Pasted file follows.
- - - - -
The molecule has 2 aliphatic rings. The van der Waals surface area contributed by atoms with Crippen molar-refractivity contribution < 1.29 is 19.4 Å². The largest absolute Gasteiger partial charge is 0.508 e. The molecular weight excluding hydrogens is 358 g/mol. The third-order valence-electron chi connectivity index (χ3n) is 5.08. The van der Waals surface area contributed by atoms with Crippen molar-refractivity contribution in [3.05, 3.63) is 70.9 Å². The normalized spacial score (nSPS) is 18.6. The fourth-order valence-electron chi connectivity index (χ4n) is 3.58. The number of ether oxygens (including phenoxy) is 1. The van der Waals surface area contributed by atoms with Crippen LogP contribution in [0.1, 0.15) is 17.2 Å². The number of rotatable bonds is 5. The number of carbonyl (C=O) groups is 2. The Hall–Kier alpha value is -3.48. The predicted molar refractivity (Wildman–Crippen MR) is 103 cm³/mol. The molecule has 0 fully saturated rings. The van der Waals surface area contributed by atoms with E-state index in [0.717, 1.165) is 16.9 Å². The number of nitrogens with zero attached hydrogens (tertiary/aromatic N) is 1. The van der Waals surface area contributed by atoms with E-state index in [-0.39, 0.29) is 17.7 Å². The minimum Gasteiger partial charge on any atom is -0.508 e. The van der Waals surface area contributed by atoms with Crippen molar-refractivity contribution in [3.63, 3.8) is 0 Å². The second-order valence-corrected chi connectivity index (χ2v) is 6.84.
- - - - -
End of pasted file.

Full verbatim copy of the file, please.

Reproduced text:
The molecule has 2 aliphatic rings. The van der Waals surface area contributed by atoms with Crippen molar-refractivity contribution < 1.29 is 19.4 Å². The largest absolute Gasteiger partial charge is 0.508 e. The molecular weight excluding hydrogens is 358 g/mol. The third-order valence-electron chi connectivity index (χ3n) is 5.08. The van der Waals surface area contributed by atoms with Crippen molar-refractivity contribution in [3.05, 3.63) is 70.9 Å². The normalized spacial score (nSPS) is 18.6. The fourth-order valence-electron chi connectivity index (χ4n) is 3.58. The number of ether oxygens (including phenoxy) is 1. The van der Waals surface area contributed by atoms with Crippen LogP contribution in [0.1, 0.15) is 17.2 Å². The number of rotatable bonds is 5. The number of carbonyl (C=O) groups is 2. The Hall–Kier alpha value is -3.48. The predicted molar refractivity (Wildman–Crippen MR) is 103 cm³/mol. The molecule has 0 fully saturated rings. The van der Waals surface area contributed by atoms with E-state index in [0.717, 1.165) is 16.9 Å². The number of nitrogens with zero attached hydrogens (tertiary/aromatic N) is 1. The van der Waals surface area contributed by atoms with E-state index in [-0.39, 0.29) is 17.7 Å². The minimum Gasteiger partial charge on any atom is -0.508 e. The van der Waals surface area contributed by atoms with Crippen molar-refractivity contribution in [3.63, 3.8) is 0 Å². The second-order valence-corrected chi connectivity index (χ2v) is 6.84.